Saturday, October 1, 2011

Assignment Sharing Web Resources #2

The website that I’ve been looking at is Early Childhood Australia. This week, I took a look at their Everyday Learning series. They had topics ranging from play, friendships, dealing with anger to going green. These articles are meant for parents or anyone who cares for children. However, you have to pay for the articles. Next, I explored the link called Child Development, Family, Health, and Education Research. which brought me to a list of topics and ages. I clicked on infants to see what was available and then clicked on play. This brought me to a list of websites sharing articles about the importance of play. I will bookmark this page for future reference.

The next link I clicked on was called supporting best practice. This led to more lists of topics and fact sheets from other websites. Some useful links are babies, Toddlers, early childhood practices, Diversity and inclusion, and assessment and evaluation.

I didn’t come across anything I thought was controversial. Many of their standards for quality care are similar to ours here in the US. I found an article under the link, "Every Child Magazine" called Cultural competence - ensuring individuality is integral to equity, fairness and
social justice.

Australia has recently implemented universal quality standards. This approach is partly an economic investment, but this article expresses the importance of individual children and families and respecting their strengths and diverse backgrounds. “In finalizing the logistics of National Quality Framework implementation (and what
a major initiative and achievement!) we must keep ‘deep understandings’ about children, development and learning in the early years at the top of our ‘to do’ lists. Regulations, rating and results are important, but at the core of quality programs are children and their relations with others.” I thought this quote and the full article were interesting because our discussions were about the perspectives of economists and politicians and the unintended consequences of looking at early childhood programs as strictly a financial investment.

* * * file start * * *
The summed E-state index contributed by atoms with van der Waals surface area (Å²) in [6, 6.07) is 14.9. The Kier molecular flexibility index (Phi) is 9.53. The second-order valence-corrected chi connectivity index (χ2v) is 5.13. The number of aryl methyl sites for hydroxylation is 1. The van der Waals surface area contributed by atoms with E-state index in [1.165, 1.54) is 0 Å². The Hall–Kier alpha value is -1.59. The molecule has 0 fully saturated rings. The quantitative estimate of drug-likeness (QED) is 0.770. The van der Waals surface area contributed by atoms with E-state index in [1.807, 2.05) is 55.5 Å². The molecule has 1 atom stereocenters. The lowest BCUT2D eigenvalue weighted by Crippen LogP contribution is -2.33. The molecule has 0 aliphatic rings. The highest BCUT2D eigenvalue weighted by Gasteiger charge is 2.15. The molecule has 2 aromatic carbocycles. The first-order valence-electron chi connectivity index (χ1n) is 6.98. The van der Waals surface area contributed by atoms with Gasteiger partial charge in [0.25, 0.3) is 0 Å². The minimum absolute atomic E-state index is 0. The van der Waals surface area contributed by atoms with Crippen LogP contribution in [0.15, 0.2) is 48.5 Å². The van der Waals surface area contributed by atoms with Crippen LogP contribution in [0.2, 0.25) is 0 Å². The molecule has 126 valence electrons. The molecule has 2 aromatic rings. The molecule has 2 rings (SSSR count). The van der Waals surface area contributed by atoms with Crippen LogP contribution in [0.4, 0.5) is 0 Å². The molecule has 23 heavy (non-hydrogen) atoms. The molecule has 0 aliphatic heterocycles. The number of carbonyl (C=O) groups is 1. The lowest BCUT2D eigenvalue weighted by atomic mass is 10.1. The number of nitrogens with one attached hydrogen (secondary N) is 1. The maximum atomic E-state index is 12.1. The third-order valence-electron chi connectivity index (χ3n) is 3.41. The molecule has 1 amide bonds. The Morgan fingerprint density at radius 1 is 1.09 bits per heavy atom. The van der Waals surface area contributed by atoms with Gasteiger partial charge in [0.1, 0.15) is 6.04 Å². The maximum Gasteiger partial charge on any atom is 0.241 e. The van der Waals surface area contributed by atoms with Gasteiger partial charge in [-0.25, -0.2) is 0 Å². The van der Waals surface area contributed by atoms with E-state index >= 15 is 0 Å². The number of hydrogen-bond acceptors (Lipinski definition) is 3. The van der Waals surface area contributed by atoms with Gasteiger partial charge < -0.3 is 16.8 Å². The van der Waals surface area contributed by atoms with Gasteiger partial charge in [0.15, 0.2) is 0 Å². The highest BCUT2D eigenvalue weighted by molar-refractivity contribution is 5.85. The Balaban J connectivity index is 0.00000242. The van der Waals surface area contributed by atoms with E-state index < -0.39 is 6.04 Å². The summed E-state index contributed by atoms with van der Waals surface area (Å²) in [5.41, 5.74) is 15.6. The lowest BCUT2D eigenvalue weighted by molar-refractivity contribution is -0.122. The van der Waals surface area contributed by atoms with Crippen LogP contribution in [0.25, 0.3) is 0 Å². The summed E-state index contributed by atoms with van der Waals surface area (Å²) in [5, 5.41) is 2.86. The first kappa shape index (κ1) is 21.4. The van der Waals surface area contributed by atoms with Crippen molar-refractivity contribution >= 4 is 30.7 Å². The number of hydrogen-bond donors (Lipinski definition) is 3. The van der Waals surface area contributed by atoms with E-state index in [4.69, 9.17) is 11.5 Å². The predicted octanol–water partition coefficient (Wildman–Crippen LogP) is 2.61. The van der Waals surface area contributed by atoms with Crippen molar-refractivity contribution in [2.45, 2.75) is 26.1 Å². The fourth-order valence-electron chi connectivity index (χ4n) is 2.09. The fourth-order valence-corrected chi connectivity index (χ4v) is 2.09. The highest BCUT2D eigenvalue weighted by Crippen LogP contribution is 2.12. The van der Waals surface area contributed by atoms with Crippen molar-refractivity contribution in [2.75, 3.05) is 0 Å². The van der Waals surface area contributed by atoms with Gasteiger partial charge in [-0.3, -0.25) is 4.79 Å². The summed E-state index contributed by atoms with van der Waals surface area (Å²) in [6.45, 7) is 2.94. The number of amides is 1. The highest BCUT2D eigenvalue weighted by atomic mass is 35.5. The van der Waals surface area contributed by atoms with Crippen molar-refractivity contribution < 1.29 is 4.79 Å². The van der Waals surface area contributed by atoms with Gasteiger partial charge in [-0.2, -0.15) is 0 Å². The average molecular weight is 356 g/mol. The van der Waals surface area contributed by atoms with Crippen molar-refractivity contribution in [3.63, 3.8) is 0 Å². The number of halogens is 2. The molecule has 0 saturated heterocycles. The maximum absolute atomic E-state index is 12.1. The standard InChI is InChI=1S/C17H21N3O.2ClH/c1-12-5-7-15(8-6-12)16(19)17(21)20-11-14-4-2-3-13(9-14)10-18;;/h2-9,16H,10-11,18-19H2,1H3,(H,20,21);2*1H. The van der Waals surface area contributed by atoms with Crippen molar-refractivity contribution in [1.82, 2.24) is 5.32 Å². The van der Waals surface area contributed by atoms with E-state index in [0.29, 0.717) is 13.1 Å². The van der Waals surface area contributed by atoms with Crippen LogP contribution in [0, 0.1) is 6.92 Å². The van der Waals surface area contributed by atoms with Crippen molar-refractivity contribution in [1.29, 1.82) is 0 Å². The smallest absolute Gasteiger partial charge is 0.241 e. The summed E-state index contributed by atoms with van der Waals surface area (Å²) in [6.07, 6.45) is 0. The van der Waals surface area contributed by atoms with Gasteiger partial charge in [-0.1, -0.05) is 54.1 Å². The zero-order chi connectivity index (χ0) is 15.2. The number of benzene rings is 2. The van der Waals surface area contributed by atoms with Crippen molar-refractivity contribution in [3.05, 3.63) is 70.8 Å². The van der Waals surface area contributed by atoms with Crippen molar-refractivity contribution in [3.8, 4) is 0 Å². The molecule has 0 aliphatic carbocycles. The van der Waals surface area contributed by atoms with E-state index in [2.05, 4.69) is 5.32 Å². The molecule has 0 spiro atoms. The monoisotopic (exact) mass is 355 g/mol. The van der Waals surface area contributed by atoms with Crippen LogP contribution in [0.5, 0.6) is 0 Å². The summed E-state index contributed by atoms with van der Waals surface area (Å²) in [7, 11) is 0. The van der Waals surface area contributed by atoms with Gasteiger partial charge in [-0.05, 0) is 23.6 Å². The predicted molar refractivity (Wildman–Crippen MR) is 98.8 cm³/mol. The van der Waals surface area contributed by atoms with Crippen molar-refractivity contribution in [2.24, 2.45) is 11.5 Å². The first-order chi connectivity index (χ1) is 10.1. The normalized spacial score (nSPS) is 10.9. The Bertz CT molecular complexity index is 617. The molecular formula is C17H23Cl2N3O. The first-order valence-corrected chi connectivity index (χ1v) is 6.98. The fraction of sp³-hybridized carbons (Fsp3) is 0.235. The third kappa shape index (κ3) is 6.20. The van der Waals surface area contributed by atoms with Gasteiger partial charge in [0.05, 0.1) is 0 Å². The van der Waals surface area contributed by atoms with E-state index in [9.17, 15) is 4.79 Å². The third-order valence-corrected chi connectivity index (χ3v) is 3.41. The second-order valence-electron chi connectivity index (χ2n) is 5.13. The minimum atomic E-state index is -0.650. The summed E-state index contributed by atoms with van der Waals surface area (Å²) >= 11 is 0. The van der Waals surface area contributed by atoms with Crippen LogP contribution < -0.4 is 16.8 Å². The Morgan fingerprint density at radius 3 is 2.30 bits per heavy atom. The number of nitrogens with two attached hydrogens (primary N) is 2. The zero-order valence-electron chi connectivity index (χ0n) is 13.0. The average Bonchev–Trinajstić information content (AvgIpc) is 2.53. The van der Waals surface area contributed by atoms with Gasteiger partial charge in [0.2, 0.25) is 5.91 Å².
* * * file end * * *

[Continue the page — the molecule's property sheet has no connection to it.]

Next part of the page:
Other than implementing universal standards, I did not find any other information about trends that are different from the US. In both countries early childhood professionals care about high quality, inclusion and diversity, ending the cycle of poverty, professional development, inequality etc. This website has many resources, but a lot of them are for members only or you have to buy individual articles. I wish more of the resources were free, but there are still some links I haven’t explored. The resources I was able to view show a commitment to the well-being of young children.